“This is a benchmark in the history of Sullivan County Community College . . . the beginning of a new, successful era in your development,” she said. “It is a visible testament to your dedication, tenacity and the great generosity of your many supporters.”
Robert Kunis serves as chairman of the Sullivan County Industrial Development Agency (IDA) and represents District 9 on the County Legislature.
In recalling the college’s early days at the old Fallsburg High School, he told the audience that his father, the owner of a restaurant in South Fallsburg, used to name sandwiches after some professors, many of whom were regular lunchtime patrons.
After introducing his fellow legislative colleagues in attendance (Chairlady Leni Binder and legislators James Carnell Jr., Christopher Cunningham, Rodney Gaebel and Kathleen LaBuda), Kunis said, “These are good times for Sullivan County. . . . This project is evidence of major change [in the county].
“This is a result of forward and progressive thinking of a collective group of businesspeople, professionals and educators who make up the board of trustees of a college that has yet to reach its potential,” he added.
Joyce Salimeno, a member of the SCCC Foundation and co-chair of the capital campaign, told the crowd that the committee has secured about $750,000 in gifts and pledges toward their goal of matching the Gerry’s $1 million donation.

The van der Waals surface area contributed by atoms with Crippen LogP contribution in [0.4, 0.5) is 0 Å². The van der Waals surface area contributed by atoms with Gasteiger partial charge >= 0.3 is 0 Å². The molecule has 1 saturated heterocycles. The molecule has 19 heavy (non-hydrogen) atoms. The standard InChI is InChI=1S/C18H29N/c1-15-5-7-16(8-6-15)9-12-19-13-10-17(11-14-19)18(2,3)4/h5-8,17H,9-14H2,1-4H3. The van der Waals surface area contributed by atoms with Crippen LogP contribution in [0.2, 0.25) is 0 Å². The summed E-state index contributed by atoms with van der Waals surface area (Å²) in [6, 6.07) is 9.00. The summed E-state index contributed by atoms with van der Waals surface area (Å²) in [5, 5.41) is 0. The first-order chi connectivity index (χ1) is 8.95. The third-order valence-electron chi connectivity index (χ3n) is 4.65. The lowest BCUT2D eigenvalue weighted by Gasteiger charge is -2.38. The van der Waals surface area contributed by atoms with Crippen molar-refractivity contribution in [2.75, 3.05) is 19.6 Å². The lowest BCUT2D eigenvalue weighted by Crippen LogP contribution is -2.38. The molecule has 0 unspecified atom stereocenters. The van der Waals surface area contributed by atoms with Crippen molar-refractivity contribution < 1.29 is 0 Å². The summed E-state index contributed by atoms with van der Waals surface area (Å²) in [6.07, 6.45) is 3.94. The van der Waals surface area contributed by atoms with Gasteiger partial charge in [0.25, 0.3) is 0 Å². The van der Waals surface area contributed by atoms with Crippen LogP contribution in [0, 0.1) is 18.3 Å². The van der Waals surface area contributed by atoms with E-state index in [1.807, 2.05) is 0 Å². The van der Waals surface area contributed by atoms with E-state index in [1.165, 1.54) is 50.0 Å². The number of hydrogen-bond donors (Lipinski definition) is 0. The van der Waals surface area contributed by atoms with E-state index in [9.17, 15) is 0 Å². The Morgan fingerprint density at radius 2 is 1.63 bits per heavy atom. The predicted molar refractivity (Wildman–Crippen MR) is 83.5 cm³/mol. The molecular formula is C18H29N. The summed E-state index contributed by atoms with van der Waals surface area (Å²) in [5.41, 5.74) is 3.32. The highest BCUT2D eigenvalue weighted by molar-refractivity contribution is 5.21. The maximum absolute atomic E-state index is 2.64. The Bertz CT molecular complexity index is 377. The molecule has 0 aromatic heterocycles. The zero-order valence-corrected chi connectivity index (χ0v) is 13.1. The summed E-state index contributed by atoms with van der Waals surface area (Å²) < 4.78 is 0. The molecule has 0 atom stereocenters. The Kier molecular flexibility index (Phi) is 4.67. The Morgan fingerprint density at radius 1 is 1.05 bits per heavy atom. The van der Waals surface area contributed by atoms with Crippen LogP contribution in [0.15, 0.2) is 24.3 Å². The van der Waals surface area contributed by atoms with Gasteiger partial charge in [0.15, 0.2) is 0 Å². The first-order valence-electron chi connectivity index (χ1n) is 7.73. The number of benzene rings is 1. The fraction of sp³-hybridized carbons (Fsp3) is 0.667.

“We are confident we will reach our goal,” she said.
Bob Ernst wears several hats at the local community college: chair of the foundation’s board of directors, vice chairman of the board of trustees and co-chair of the capital campaign “The Start of Something Great.”
Ernst said the new dorm made many dreams become reality: the college’s 40-year vision of having a residential hall, his dream after serving on the Dormitory Corporation Board for more than 30 years and helping to “fulfill the dreams of generations of students to come.”
He then introduced Alan Gerry, cable visionary and long-time supporter of Sullivan County Community College.
“What a great afternoon this is,” said Gerry. “The board has done proud by ‘Laz’.”
He then went on to recall Levine as a man with an “innate ability and sensitivity to help people that had lost their way – ordinary people he grew up with and met in his everyday life.
“He had the wisest words of any man I ever knew,” said Gerry in recollecting a man he first met as a teenager.